New Environment Minister Tanya Plibersek 'gobsmacked' by state of Australia's environment

New Environment Minister Tanya Plibersek ‘gobsmacked’ by state of Australia’s environment


Australia’s new Environment and Water Minister, Tanya Plibersek has criticised the management of the country’s environment, addressing the National Press Club on Tuesday to express her “shock” at “how badly we’re doing as a nation on meeting” water targets.

“I’m actually gobsmacked,” Plibersek said about the amount of water was still to be recovered for the environment before the 2024 deadline of the Murray-Darling Basin Plan. 

“I have to confess — perhaps I should have known — I didn’t know how far behind we were on meeting those environmental flows until I took on this portfolio.”

Launching the latest five-yearly State of the Environment report on Tuesday, the former Deputy Leader of the Labor Party outlined the need for sweeping environmental reform, suggesting that new environmental legislation would be put before parliament next year. 

This could see amendments made to the existing Environmental Protection and Biodiversity Conservation 1999 Act, or a whole new law to replace it, according to Guardian Australia.

Plibersek said there would be “new environmental legislation for 2023”, which would involve thorough consultations.

The State of the Environment report examines the country’s ecosystems, biodiversity and climate, potential and existing threats, and the effectiveness of current environmental laws. 

Since the last assessment in 2016, land clearing continues at a frightening scale, extreme weather events have increased in frequency and more species have been threatened with extinction.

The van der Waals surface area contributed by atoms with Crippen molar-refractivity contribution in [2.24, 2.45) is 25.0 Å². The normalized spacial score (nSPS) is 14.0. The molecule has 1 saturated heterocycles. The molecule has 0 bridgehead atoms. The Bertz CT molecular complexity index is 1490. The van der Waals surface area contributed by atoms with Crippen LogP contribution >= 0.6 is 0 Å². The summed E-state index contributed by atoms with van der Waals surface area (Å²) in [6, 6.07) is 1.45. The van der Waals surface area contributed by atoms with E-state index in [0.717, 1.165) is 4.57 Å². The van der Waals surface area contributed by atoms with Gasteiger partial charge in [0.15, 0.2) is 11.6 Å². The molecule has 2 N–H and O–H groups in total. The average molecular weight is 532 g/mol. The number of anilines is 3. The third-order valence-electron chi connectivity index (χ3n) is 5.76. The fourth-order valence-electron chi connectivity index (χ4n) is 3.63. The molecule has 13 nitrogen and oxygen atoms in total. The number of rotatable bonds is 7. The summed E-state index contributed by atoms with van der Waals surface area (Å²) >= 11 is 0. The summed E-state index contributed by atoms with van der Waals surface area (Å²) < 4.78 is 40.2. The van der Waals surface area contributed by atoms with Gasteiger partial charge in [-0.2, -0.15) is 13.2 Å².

In her speech, Plibersek attacked former Coalition governments on their environmental management, saying she inherited a systemic lack of trust and integrity.

“Years of warnings that were ignored or kept secret,” she said. “Promises made, but not delivered. Dodgy behaviour, undermining public confidence. Brutal funding cuts. Wilful neglect.”

“Laws that don’t work to protect the environment, or smooth the way for sensible development. All against the backdrop of accelerating environmental destruction. It’s time to change that.”

Plibersek criticised the former Coalition government’s role in implementing the Murray-Darling Basin Plan, which was legislated ten years ago with bipartisan support

“The previous government had a decade to fulfill the Murray-Darling Basin Plan,” she said. “It’s a good plan. Labor made it. Labor delivered it … it saved the river system from dying in 2019, but it’s yet to be fully implemented.”

The plan aimed for an additional 450 gigalitres of water to be recovered for the environment through efficiency measures by June 2024. Over the last decade, just over 2,100 gigalitres of water has been re-allocated. 

“I think it is extremely challenging to meet that [450-gigalitre] target and to meet it on the time frames that have been set,” Plibersek said.